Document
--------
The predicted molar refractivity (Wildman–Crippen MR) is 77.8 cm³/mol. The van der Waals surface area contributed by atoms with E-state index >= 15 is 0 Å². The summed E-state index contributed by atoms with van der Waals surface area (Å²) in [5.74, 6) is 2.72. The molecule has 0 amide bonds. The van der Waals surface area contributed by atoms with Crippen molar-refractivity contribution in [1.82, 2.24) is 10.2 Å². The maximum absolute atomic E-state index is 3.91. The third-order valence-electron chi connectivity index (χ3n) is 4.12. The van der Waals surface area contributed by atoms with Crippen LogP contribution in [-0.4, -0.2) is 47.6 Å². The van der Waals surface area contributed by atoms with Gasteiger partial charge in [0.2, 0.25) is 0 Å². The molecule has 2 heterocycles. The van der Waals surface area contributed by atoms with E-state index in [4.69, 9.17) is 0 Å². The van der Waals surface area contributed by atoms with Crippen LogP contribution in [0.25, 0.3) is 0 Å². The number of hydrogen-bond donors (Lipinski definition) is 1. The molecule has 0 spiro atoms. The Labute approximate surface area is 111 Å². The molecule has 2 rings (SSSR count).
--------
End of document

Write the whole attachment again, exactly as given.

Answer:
The predicted molar refractivity (Wildman–Crippen MR) is 77.8 cm³/mol. The van der Waals surface area contributed by atoms with E-state index >= 15 is 0 Å². The summed E-state index contributed by atoms with van der Waals surface area (Å²) in [5.74, 6) is 2.72. The molecule has 0 amide bonds. The van der Waals surface area contributed by atoms with Crippen molar-refractivity contribution in [1.82, 2.24) is 10.2 Å². The maximum absolute atomic E-state index is 3.91. The third-order valence-electron chi connectivity index (χ3n) is 4.12. The van der Waals surface area contributed by atoms with Crippen LogP contribution in [-0.4, -0.2) is 47.6 Å². The van der Waals surface area contributed by atoms with Gasteiger partial charge in [0.2, 0.25) is 0 Å². The molecule has 2 heterocycles. The van der Waals surface area contributed by atoms with E-state index in [4.69, 9.17) is 0 Å². The van der Waals surface area contributed by atoms with Crippen LogP contribution in [0.25, 0.3) is 0 Å². The number of hydrogen-bond donors (Lipinski definition) is 1. The molecule has 0 spiro atoms. The Labute approximate surface area is 111 Å². The molecule has 2 rings (SSSR count).